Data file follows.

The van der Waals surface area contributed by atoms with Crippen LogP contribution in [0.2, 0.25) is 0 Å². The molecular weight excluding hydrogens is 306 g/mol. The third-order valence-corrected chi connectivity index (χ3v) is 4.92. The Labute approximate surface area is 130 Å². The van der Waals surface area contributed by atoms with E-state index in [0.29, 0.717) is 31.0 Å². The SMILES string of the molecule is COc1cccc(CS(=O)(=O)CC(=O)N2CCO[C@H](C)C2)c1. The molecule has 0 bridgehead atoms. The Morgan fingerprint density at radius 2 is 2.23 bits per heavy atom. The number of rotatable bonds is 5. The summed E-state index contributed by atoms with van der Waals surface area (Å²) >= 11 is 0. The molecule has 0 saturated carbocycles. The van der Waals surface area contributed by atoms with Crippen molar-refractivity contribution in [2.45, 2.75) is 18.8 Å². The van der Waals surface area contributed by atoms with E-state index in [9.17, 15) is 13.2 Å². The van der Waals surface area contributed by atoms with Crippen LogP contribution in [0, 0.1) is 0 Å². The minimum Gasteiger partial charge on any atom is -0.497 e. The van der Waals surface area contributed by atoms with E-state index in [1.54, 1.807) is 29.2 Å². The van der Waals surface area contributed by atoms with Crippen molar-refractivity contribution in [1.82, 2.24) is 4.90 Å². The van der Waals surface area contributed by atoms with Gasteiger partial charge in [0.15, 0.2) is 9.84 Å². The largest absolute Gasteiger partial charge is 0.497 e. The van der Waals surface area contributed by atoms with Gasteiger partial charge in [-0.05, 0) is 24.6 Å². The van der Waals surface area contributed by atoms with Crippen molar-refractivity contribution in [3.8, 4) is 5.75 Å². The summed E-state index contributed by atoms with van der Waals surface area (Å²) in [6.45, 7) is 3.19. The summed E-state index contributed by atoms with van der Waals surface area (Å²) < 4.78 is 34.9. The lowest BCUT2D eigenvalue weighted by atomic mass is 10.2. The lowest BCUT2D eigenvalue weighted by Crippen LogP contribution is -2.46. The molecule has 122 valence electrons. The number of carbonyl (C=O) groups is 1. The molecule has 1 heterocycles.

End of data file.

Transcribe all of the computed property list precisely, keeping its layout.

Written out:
The van der Waals surface area contributed by atoms with Crippen LogP contribution in [0.2, 0.25) is 0 Å². The molecular weight excluding hydrogens is 306 g/mol. The third-order valence-corrected chi connectivity index (χ3v) is 4.92. The Labute approximate surface area is 130 Å². The van der Waals surface area contributed by atoms with E-state index in [0.29, 0.717) is 31.0 Å². The SMILES string of the molecule is COc1cccc(CS(=O)(=O)CC(=O)N2CCO[C@H](C)C2)c1. The molecule has 0 bridgehead atoms. The Morgan fingerprint density at radius 2 is 2.23 bits per heavy atom. The number of rotatable bonds is 5. The summed E-state index contributed by atoms with van der Waals surface area (Å²) >= 11 is 0. The molecule has 0 saturated carbocycles. The van der Waals surface area contributed by atoms with Crippen molar-refractivity contribution in [2.45, 2.75) is 18.8 Å². The van der Waals surface area contributed by atoms with E-state index in [9.17, 15) is 13.2 Å². The van der Waals surface area contributed by atoms with Crippen LogP contribution in [0, 0.1) is 0 Å². The minimum Gasteiger partial charge on any atom is -0.497 e. The van der Waals surface area contributed by atoms with E-state index in [1.54, 1.807) is 29.2 Å². The van der Waals surface area contributed by atoms with Crippen molar-refractivity contribution in [1.82, 2.24) is 4.90 Å². The van der Waals surface area contributed by atoms with Gasteiger partial charge in [0.15, 0.2) is 9.84 Å². The largest absolute Gasteiger partial charge is 0.497 e. The van der Waals surface area contributed by atoms with Gasteiger partial charge in [-0.05, 0) is 24.6 Å². The van der Waals surface area contributed by atoms with Crippen molar-refractivity contribution in [3.8, 4) is 5.75 Å². The summed E-state index contributed by atoms with van der Waals surface area (Å²) in [6.45, 7) is 3.19. The summed E-state index contributed by atoms with van der Waals surface area (Å²) < 4.78 is 34.9. The lowest BCUT2D eigenvalue weighted by atomic mass is 10.2. The lowest BCUT2D eigenvalue weighted by Crippen LogP contribution is -2.46. The molecule has 122 valence electrons. The number of carbonyl (C=O) groups is 1. The molecule has 1 heterocycles.